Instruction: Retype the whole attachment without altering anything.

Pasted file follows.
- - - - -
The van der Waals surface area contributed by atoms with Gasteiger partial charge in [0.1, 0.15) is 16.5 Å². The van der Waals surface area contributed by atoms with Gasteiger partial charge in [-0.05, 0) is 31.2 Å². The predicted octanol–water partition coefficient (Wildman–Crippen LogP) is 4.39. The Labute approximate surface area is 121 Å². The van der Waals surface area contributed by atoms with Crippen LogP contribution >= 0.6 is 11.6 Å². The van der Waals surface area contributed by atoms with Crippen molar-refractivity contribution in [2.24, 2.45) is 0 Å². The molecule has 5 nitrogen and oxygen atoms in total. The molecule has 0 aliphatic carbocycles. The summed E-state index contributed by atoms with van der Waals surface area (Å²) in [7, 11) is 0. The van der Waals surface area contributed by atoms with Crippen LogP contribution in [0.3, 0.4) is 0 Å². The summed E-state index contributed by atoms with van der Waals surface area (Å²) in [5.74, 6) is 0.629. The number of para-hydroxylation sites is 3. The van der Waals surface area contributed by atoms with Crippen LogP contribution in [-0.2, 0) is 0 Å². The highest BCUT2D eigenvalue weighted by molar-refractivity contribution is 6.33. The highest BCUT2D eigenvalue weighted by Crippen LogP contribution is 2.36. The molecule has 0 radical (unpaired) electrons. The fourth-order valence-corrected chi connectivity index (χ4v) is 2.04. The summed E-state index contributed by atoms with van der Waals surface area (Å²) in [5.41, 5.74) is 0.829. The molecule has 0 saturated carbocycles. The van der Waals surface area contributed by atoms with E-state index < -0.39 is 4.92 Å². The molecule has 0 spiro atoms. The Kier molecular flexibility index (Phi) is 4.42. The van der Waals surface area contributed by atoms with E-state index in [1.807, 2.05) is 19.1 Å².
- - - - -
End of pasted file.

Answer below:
The van der Waals surface area contributed by atoms with Gasteiger partial charge in [0.1, 0.15) is 16.5 Å². The van der Waals surface area contributed by atoms with Gasteiger partial charge in [-0.05, 0) is 31.2 Å². The predicted octanol–water partition coefficient (Wildman–Crippen LogP) is 4.39. The Labute approximate surface area is 121 Å². The van der Waals surface area contributed by atoms with Crippen LogP contribution >= 0.6 is 11.6 Å². The van der Waals surface area contributed by atoms with Crippen molar-refractivity contribution in [2.24, 2.45) is 0 Å². The molecule has 5 nitrogen and oxygen atoms in total. The molecule has 0 aliphatic carbocycles. The summed E-state index contributed by atoms with van der Waals surface area (Å²) in [7, 11) is 0. The van der Waals surface area contributed by atoms with Crippen LogP contribution in [0.3, 0.4) is 0 Å². The summed E-state index contributed by atoms with van der Waals surface area (Å²) in [5.74, 6) is 0.629. The number of para-hydroxylation sites is 3. The van der Waals surface area contributed by atoms with Crippen LogP contribution in [-0.2, 0) is 0 Å². The highest BCUT2D eigenvalue weighted by molar-refractivity contribution is 6.33. The highest BCUT2D eigenvalue weighted by Crippen LogP contribution is 2.36. The molecule has 0 radical (unpaired) electrons. The fourth-order valence-corrected chi connectivity index (χ4v) is 2.04. The summed E-state index contributed by atoms with van der Waals surface area (Å²) in [5.41, 5.74) is 0.829. The molecule has 0 saturated carbocycles. The van der Waals surface area contributed by atoms with E-state index < -0.39 is 4.92 Å². The molecule has 0 spiro atoms. The Kier molecular flexibility index (Phi) is 4.42. The van der Waals surface area contributed by atoms with E-state index in [1.807, 2.05) is 19.1 Å².